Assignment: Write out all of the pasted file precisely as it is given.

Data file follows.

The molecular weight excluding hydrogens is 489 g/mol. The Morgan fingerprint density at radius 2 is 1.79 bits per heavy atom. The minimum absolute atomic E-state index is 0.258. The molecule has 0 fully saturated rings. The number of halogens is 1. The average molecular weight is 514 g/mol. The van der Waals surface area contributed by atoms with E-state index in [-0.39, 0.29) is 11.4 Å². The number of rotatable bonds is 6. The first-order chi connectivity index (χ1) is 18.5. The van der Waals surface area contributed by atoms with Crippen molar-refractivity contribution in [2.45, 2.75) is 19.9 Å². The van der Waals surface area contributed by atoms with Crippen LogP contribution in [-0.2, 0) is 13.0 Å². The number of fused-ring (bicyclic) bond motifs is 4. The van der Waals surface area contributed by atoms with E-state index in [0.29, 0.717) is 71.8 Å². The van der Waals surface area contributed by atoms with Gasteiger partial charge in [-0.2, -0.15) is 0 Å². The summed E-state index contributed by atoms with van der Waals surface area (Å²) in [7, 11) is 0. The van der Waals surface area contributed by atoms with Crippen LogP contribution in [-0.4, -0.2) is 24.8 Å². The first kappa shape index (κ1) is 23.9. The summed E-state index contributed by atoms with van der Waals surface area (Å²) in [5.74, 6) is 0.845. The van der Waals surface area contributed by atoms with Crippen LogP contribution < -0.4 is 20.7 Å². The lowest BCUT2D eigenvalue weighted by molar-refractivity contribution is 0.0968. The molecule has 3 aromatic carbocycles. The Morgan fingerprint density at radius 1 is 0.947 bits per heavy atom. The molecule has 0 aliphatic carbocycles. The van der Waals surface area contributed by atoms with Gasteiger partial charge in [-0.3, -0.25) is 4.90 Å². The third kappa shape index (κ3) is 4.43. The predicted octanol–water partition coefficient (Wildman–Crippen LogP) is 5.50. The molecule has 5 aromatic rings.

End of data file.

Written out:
The molecular weight excluding hydrogens is 489 g/mol. The Morgan fingerprint density at radius 2 is 1.79 bits per heavy atom. The minimum absolute atomic E-state index is 0.258. The molecule has 0 fully saturated rings. The number of halogens is 1. The average molecular weight is 514 g/mol. The van der Waals surface area contributed by atoms with E-state index in [-0.39, 0.29) is 11.4 Å². The number of rotatable bonds is 6. The first-order chi connectivity index (χ1) is 18.5. The van der Waals surface area contributed by atoms with Crippen molar-refractivity contribution in [2.45, 2.75) is 19.9 Å². The van der Waals surface area contributed by atoms with Crippen LogP contribution in [-0.2, 0) is 13.0 Å². The number of fused-ring (bicyclic) bond motifs is 4. The van der Waals surface area contributed by atoms with E-state index in [0.29, 0.717) is 71.8 Å². The van der Waals surface area contributed by atoms with Gasteiger partial charge in [-0.2, -0.15) is 0 Å². The summed E-state index contributed by atoms with van der Waals surface area (Å²) in [7, 11) is 0. The van der Waals surface area contributed by atoms with Crippen LogP contribution in [-0.4, -0.2) is 24.8 Å². The first kappa shape index (κ1) is 23.9. The summed E-state index contributed by atoms with van der Waals surface area (Å²) in [5.74, 6) is 0.845. The van der Waals surface area contributed by atoms with Crippen LogP contribution < -0.4 is 20.7 Å². The lowest BCUT2D eigenvalue weighted by molar-refractivity contribution is 0.0968. The molecule has 3 aromatic carbocycles. The Morgan fingerprint density at radius 1 is 0.947 bits per heavy atom. The molecule has 0 aliphatic carbocycles. The van der Waals surface area contributed by atoms with Gasteiger partial charge in [-0.3, -0.25) is 4.90 Å². The third kappa shape index (κ3) is 4.43. The predicted octanol–water partition coefficient (Wildman–Crippen LogP) is 5.50. The molecule has 5 aromatic rings.